What does an 8-man band like NY’s Stealing Jane have that others don’t? My initial reaction was that there’s an obvious benefit for an indie band sans label with so many members – they can all help foot the bill, whether that be for studio time, touring costs, or promotion.
Then I thought, hey, I’ve seen bands half that size split up because there were just “too many cooks in the kitchen” – they just couldn’t get along when it came to dealing with constant creative and business decisions.
So how does Stealing Jane do it? What’s it really like for these 8 guys, and does being a part of a bigger band really make it any easier on the indie front? Pat Iannelli, the band’s manager and saxaphonist, took some time to answer a few of my questions about what it’s like to be a part of a band like Stealing Jane, and what it was like to shoot their first music video (which you can watch below) for Outside.
AX: An 8-man band – you don’t see a lot of those. I imagine there are a few benefits to that (like being able to split up promotional and other band costs, having more diverse musical influences to pull together something unique, etc.). What would you say is the best part of working with such a large group?
AX: At the same time, this is still an 8-man band! Do you ever find that there’s a bit of a testosterone overload leading to tension or arguments? How do you deal with that?
SJ: To be clear YES! We are the 8 most highly-opinionated and diverse group you will probably ever encounter. We rarely ever agree on the first draft of anything, whether it is promotion ideas, song writing ideas or even what we are going to eat for dinner, which is really good in a lot of ways, but very frustrating in others. Having 8 people is like a giant fish net, it allows us to catch a lot more knowledge that is out there, and at the same time wee see things from 8 different perspectives. We never take anything we hear and do it verbatim; we try to be as analytical and critical as possible. The process may take a lot longer, but we are able to come up with ideas that are much better suited to our situation.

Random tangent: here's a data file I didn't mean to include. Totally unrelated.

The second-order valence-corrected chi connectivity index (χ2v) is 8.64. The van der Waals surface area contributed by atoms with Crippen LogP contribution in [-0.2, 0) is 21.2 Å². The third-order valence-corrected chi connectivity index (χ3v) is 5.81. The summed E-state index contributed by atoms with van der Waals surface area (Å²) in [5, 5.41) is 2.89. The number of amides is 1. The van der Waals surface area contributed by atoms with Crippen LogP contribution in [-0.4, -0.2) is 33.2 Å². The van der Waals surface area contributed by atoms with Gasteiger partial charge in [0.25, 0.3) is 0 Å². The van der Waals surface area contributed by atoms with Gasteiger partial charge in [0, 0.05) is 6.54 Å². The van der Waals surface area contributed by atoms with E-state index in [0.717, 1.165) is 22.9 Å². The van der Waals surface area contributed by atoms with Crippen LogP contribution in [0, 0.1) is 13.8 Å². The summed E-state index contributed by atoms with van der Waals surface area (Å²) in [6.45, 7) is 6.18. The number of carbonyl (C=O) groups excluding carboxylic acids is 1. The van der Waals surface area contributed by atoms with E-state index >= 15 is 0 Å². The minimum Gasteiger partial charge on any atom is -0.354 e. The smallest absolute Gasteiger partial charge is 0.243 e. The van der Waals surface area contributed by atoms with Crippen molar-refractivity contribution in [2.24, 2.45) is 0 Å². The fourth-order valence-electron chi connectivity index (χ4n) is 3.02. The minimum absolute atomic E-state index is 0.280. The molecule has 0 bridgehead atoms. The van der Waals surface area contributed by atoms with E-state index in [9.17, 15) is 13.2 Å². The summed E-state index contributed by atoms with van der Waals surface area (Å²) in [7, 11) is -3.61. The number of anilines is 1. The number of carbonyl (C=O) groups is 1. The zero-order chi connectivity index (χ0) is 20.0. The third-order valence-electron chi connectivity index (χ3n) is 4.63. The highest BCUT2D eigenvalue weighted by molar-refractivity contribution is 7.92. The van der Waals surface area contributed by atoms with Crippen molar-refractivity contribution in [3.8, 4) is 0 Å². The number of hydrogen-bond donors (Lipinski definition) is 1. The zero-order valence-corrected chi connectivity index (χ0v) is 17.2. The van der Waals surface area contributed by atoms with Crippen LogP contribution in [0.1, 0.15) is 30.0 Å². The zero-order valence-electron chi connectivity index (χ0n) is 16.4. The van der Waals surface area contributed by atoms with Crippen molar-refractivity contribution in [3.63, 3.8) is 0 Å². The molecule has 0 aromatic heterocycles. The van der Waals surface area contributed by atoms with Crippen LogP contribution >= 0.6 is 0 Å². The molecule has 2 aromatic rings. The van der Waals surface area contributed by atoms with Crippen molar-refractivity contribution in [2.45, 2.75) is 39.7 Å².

A lot of the times though I don’t think it’s pride that gets things heated; it’s dedication to one’s ideas. I can’t tell you how many times I myself have been “shot down” and walked away pissed off because I was so married to an idea and it wasn’t used (Editor’s Note: awwwww). Most of the time though when I look back on the rejected ideas I realize that they were not right for our situation at the time and am happy I had the guys to bounce ideas off of and they have often said the same thing.
AX: You recently released your first music video. It looks like you guys had fun shooting it. What were some of the challenges of creating your first video, and what went over even better than expected?
SJ: The outside video was a BLAST to shoot! We all had a great time doing it. As far as challenges go, because Matt (The Director) was so on top of things, easy to work with, open to suggestion, and overall a great person to be around, the only big challenge was driving all the way to Connecticut at 3am after finishing at a gig at 1am and shooting on zero hours of sleep.